Inspect your garbage frequently and shop reasonably

A yellow, blue, red and green garage bin against a wall on a sidewalk. Photo by Pawel Czerwinski on Unsplash.

Before you go grocery shopping, take a look inside your garbage bin. Is there anything you commonly buy but never eat and throw away? Roughly 100,000 tonnes of food is wasted per year in Toronto. By taking note of the food you’re constantly throwing in the garbage, you can reduce unnecessary purchases and food waste. Looking at what we throw away can also help us decide if we are possibly buying too much.

It’s important to shop reasonably and try only to buy what will be eaten before it goes bad. While food that can be purchased in bundles or food on sale is something we can all benefit from, it defeats the purpose if that food then goes to waste. Overall, it’s important to reevaluate our shopping list once in a while and decide what you truly need and will eat to reduce food waste.

Shop in season and local

A sign outside of a store window says, “thank you for shopping local.” Photo by Tim Mossholder on Unsplash.

While most of us probably love eating strawberries, mangos, or zucchini pasta all year-round, the constant need for out-of-season produce has an unnecessary environmental impact that can be reduced by shopping seasonally and locally. Food sold in grocery stores that are out-of-season have a higher ecological footprint, as transporting products across the world to our grocery stores requires more energy than if we were to buy food from local farmers. Refrigeration and storage are also needed to keep food fresh when travelling and therefore require even more energy.

A great way to shop in season is to shop locally! Where we spend our dollars impacts the businesses around us. We must support local farmers as we know where and who our dollar is going to. If you’re not sure what’s in season, Foodland Ontario has a helpful Availability Guide for fruits and vegetables.

Reduce plastic by buying in bulk and using reusable produce and shopping bags

A burlap bag of apples. Photo by Priscilla Du Preez on Unsplash.

As convenient as it is to buy prepackaged items, the extra packaging has an impact on our ecological footprint and can be minimized by shopping in bulk. Bulk products don’t usually come prepackaged, allowing you to buy as much as you need. Many stores that sell in bulk also allow the use of reusable containers, but considering pandemic restrictions, we recommended calling your local stores to see what their protocols are.

Along with prepackaged items, plastic produce bags and plastic shopping bags are conveniently placed in stores. While this may be an easy way to shop, about 15 billion plastic bags are used per year in Canada. This can be easily avoided by investing in a few reusable shopping bags as well as some mesh produce bags. Reusable shopping and produce bags are commonly sold in grocery stores but can also be found online. If you are buying these products online, we recommend buying second-hand or purchasing them from small businesses.

Buy produce that doesn’t look “pretty”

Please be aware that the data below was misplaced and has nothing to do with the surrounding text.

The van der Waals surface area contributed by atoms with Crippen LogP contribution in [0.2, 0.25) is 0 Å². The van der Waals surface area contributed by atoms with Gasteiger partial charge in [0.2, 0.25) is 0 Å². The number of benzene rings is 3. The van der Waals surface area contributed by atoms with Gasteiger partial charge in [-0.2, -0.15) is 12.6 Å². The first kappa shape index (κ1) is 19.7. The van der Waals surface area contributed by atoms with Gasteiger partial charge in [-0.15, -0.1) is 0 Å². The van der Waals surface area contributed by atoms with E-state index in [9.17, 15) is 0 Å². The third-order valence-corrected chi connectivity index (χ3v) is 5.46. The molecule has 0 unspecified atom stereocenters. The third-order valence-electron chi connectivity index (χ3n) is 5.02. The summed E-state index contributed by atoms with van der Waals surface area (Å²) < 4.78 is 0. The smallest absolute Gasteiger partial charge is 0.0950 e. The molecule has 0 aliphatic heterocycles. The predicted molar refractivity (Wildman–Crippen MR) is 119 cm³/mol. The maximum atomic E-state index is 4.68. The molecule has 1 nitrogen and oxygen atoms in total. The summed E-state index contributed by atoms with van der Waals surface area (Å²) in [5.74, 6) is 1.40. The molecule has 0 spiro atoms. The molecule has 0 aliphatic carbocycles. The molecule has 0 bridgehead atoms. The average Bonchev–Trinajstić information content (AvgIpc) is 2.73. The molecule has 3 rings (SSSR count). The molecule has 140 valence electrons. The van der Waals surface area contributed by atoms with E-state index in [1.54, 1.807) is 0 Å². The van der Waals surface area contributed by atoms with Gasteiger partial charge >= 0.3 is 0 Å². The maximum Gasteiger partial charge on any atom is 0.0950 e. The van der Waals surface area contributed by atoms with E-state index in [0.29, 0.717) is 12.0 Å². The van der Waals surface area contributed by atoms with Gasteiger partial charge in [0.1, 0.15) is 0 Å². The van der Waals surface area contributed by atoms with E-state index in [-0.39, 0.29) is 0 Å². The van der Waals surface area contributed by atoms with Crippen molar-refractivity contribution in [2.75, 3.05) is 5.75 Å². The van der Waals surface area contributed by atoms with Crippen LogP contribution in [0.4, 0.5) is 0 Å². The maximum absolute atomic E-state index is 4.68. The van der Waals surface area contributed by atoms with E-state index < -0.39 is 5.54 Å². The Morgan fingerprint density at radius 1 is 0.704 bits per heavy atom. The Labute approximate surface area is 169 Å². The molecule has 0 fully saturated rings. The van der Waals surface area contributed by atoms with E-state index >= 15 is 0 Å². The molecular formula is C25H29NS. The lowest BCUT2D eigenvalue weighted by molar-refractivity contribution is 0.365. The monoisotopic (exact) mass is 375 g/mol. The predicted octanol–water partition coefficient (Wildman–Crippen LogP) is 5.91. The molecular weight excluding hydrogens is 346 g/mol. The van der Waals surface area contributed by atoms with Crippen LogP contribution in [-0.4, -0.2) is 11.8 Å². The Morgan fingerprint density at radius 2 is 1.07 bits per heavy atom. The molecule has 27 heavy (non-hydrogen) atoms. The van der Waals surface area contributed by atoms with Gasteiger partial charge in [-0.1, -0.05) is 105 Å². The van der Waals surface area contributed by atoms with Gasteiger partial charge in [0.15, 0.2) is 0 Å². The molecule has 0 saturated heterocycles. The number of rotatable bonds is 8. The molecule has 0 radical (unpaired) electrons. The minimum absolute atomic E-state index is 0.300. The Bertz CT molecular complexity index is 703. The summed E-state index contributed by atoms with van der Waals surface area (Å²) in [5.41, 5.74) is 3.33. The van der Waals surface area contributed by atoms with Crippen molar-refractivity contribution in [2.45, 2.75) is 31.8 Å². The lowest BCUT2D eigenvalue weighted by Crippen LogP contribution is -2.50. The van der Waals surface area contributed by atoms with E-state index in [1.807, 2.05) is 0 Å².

A bruised banana peel. Photo by Louis Hansel on Unsplash.

You’re standing in the fruit aisle and you’re faced with the decision to buy the beautiful, red sparkling apple or the bruised spotted one. The majority of people won’t hesitate to pick the nicest looking produce available, but it’s worth buying produce that doesn’t look as “pretty.” All the produce that doesn’t get chosen because it isn’t the ideal shape or colour ends up going in the garbage—but it’s just as good as the produce being picked!

Many grocery stores have carts where they sell produce on sale because it’s about to go bad or it doesn’t look good enough to be on the shelves.

Learn how to store food properly

Food in reusable containers. Photo by Ello on Unsplash.

Now that you’ve finished grocery shopping and are back at home, the last step is putting the food away. This is a key step in reducing food waste as proper storage can be the reason your food lasts you weeks OR expires the next day. While most people know perishables should be stored in the refrigerator, many people don’t know the temperature setting of their fridge.

To keep food fresh, keep your refrigerator at a temperature of 4°C (39°F) or colder, and keep your freezer at −18°C or lower. Pay attention to which products should be washed before put away or right before eating. Another recommendation is to use the FIFO system, which stands for First-In First-Out. By rotating older food to the front of the fridge, it encourages your household to consume that first before opening new food. More specifics on proper food storage can be found on the Government of Canada’s website.

Overall, there are many things you can do to reduce food waste and shop sustainably. While we might not be able to do it all, it’s worth taking a few small steps in the right direction. If everyone were to follow just one of these tips, an abundance of food would be saved from landfills, less plastic would be used, and we’d be able to shift our ecological footprint in a better direction.

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